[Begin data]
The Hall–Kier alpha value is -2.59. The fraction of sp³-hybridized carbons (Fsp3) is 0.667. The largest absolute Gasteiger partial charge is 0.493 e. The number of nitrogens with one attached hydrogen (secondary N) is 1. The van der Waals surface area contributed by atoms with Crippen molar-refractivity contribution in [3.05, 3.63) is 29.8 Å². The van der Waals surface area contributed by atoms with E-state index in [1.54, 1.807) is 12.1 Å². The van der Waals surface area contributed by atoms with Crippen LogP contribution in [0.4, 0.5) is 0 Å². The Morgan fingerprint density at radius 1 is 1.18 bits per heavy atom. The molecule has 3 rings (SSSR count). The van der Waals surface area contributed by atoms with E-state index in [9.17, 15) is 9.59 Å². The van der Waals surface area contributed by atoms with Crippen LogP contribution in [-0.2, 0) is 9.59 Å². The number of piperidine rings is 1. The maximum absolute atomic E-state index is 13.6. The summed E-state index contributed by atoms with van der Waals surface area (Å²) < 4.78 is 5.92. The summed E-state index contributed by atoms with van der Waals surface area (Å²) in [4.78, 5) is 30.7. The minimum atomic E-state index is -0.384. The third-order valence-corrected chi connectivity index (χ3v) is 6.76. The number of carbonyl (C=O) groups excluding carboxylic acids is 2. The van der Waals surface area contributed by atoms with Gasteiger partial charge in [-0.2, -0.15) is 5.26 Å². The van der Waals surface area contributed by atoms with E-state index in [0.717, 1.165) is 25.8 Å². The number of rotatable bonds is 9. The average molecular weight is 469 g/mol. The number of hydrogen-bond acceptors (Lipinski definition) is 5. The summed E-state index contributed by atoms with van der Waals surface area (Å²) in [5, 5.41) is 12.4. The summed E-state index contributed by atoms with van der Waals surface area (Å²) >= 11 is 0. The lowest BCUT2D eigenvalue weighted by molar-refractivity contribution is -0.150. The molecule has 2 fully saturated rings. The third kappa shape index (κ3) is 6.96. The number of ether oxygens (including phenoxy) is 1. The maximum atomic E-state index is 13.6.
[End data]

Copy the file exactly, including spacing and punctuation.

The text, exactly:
The Hall–Kier alpha value is -2.59. The fraction of sp³-hybridized carbons (Fsp3) is 0.667. The largest absolute Gasteiger partial charge is 0.493 e. The number of nitrogens with one attached hydrogen (secondary N) is 1. The van der Waals surface area contributed by atoms with Crippen molar-refractivity contribution in [3.05, 3.63) is 29.8 Å². The van der Waals surface area contributed by atoms with E-state index in [1.54, 1.807) is 12.1 Å². The van der Waals surface area contributed by atoms with Crippen LogP contribution in [0.4, 0.5) is 0 Å². The Morgan fingerprint density at radius 1 is 1.18 bits per heavy atom. The molecule has 3 rings (SSSR count). The van der Waals surface area contributed by atoms with E-state index in [9.17, 15) is 9.59 Å². The van der Waals surface area contributed by atoms with Crippen LogP contribution in [-0.2, 0) is 9.59 Å². The number of piperidine rings is 1. The maximum absolute atomic E-state index is 13.6. The summed E-state index contributed by atoms with van der Waals surface area (Å²) < 4.78 is 5.92. The summed E-state index contributed by atoms with van der Waals surface area (Å²) in [4.78, 5) is 30.7. The minimum atomic E-state index is -0.384. The third-order valence-corrected chi connectivity index (χ3v) is 6.76. The number of carbonyl (C=O) groups excluding carboxylic acids is 2. The van der Waals surface area contributed by atoms with Gasteiger partial charge in [-0.2, -0.15) is 5.26 Å². The van der Waals surface area contributed by atoms with E-state index in [0.717, 1.165) is 25.8 Å². The number of rotatable bonds is 9. The average molecular weight is 469 g/mol. The number of hydrogen-bond acceptors (Lipinski definition) is 5. The summed E-state index contributed by atoms with van der Waals surface area (Å²) in [5, 5.41) is 12.4. The summed E-state index contributed by atoms with van der Waals surface area (Å²) >= 11 is 0. The lowest BCUT2D eigenvalue weighted by molar-refractivity contribution is -0.150. The molecule has 2 fully saturated rings. The third kappa shape index (κ3) is 6.96. The number of ether oxygens (including phenoxy) is 1. The maximum atomic E-state index is 13.6.